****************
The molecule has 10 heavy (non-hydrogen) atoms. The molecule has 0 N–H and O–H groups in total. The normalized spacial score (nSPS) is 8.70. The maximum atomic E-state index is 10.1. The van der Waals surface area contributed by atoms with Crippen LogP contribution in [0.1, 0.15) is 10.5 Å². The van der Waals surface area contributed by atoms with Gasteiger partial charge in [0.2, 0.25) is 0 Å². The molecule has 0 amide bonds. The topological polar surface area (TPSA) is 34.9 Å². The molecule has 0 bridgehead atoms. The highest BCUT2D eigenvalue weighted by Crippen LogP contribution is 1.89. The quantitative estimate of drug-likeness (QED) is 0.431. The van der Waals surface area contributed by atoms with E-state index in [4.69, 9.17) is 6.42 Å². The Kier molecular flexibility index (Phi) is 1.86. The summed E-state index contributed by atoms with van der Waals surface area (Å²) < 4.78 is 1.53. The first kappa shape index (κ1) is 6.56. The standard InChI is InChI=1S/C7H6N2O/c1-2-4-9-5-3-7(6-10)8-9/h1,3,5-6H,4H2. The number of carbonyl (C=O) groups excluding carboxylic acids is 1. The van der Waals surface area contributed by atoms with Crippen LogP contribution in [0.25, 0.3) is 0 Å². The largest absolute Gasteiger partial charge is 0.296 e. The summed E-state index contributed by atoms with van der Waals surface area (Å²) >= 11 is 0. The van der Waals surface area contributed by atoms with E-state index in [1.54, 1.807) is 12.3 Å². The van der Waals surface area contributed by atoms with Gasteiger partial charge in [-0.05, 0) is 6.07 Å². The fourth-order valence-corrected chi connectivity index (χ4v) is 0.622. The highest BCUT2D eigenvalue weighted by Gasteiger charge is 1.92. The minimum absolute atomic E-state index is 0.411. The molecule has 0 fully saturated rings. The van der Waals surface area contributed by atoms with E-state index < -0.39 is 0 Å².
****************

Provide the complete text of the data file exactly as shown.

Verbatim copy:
The molecule has 10 heavy (non-hydrogen) atoms. The molecule has 0 N–H and O–H groups in total. The normalized spacial score (nSPS) is 8.70. The maximum atomic E-state index is 10.1. The van der Waals surface area contributed by atoms with Crippen LogP contribution in [0.1, 0.15) is 10.5 Å². The van der Waals surface area contributed by atoms with Gasteiger partial charge in [0.2, 0.25) is 0 Å². The molecule has 0 amide bonds. The topological polar surface area (TPSA) is 34.9 Å². The molecule has 0 bridgehead atoms. The highest BCUT2D eigenvalue weighted by Crippen LogP contribution is 1.89. The quantitative estimate of drug-likeness (QED) is 0.431. The van der Waals surface area contributed by atoms with E-state index in [4.69, 9.17) is 6.42 Å². The Kier molecular flexibility index (Phi) is 1.86. The summed E-state index contributed by atoms with van der Waals surface area (Å²) < 4.78 is 1.53. The first kappa shape index (κ1) is 6.56. The standard InChI is InChI=1S/C7H6N2O/c1-2-4-9-5-3-7(6-10)8-9/h1,3,5-6H,4H2. The number of carbonyl (C=O) groups excluding carboxylic acids is 1. The van der Waals surface area contributed by atoms with Crippen LogP contribution in [0.25, 0.3) is 0 Å². The largest absolute Gasteiger partial charge is 0.296 e. The summed E-state index contributed by atoms with van der Waals surface area (Å²) >= 11 is 0. The van der Waals surface area contributed by atoms with E-state index in [1.54, 1.807) is 12.3 Å². The van der Waals surface area contributed by atoms with Gasteiger partial charge in [-0.05, 0) is 6.07 Å². The fourth-order valence-corrected chi connectivity index (χ4v) is 0.622. The highest BCUT2D eigenvalue weighted by Gasteiger charge is 1.92. The minimum absolute atomic E-state index is 0.411. The molecule has 0 fully saturated rings. The van der Waals surface area contributed by atoms with E-state index < -0.39 is 0 Å².